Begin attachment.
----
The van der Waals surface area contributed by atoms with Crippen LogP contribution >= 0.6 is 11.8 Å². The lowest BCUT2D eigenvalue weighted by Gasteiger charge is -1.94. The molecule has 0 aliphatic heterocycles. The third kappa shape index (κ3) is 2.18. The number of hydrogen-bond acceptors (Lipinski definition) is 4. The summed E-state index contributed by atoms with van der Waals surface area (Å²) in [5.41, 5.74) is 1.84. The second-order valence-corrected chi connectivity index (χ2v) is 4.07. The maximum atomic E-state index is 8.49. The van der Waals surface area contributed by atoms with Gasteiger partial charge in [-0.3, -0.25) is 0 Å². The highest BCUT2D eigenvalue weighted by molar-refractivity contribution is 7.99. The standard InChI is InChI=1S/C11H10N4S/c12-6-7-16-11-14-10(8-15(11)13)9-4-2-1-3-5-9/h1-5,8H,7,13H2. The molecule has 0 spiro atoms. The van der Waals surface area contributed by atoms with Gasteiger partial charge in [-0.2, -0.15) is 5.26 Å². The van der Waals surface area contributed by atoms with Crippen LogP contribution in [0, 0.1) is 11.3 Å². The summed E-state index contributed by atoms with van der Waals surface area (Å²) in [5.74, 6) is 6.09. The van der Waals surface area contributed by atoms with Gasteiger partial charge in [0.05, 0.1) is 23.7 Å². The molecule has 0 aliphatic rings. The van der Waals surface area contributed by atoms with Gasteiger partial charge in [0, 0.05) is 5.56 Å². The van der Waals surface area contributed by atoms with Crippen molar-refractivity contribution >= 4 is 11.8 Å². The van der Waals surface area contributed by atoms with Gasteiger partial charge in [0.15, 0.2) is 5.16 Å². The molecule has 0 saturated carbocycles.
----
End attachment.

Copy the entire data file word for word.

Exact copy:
The van der Waals surface area contributed by atoms with Crippen LogP contribution >= 0.6 is 11.8 Å². The lowest BCUT2D eigenvalue weighted by Gasteiger charge is -1.94. The molecule has 0 aliphatic heterocycles. The third kappa shape index (κ3) is 2.18. The number of hydrogen-bond acceptors (Lipinski definition) is 4. The summed E-state index contributed by atoms with van der Waals surface area (Å²) in [5.41, 5.74) is 1.84. The second-order valence-corrected chi connectivity index (χ2v) is 4.07. The maximum atomic E-state index is 8.49. The van der Waals surface area contributed by atoms with Gasteiger partial charge in [-0.3, -0.25) is 0 Å². The highest BCUT2D eigenvalue weighted by molar-refractivity contribution is 7.99. The standard InChI is InChI=1S/C11H10N4S/c12-6-7-16-11-14-10(8-15(11)13)9-4-2-1-3-5-9/h1-5,8H,7,13H2. The molecule has 0 spiro atoms. The van der Waals surface area contributed by atoms with Gasteiger partial charge in [-0.2, -0.15) is 5.26 Å². The van der Waals surface area contributed by atoms with Crippen LogP contribution in [0, 0.1) is 11.3 Å². The summed E-state index contributed by atoms with van der Waals surface area (Å²) in [5.74, 6) is 6.09. The van der Waals surface area contributed by atoms with Gasteiger partial charge in [0.05, 0.1) is 23.7 Å². The molecule has 0 aliphatic rings. The van der Waals surface area contributed by atoms with Gasteiger partial charge in [0, 0.05) is 5.56 Å². The van der Waals surface area contributed by atoms with Crippen molar-refractivity contribution >= 4 is 11.8 Å². The van der Waals surface area contributed by atoms with Gasteiger partial charge in [0.15, 0.2) is 5.16 Å². The molecule has 0 saturated carbocycles.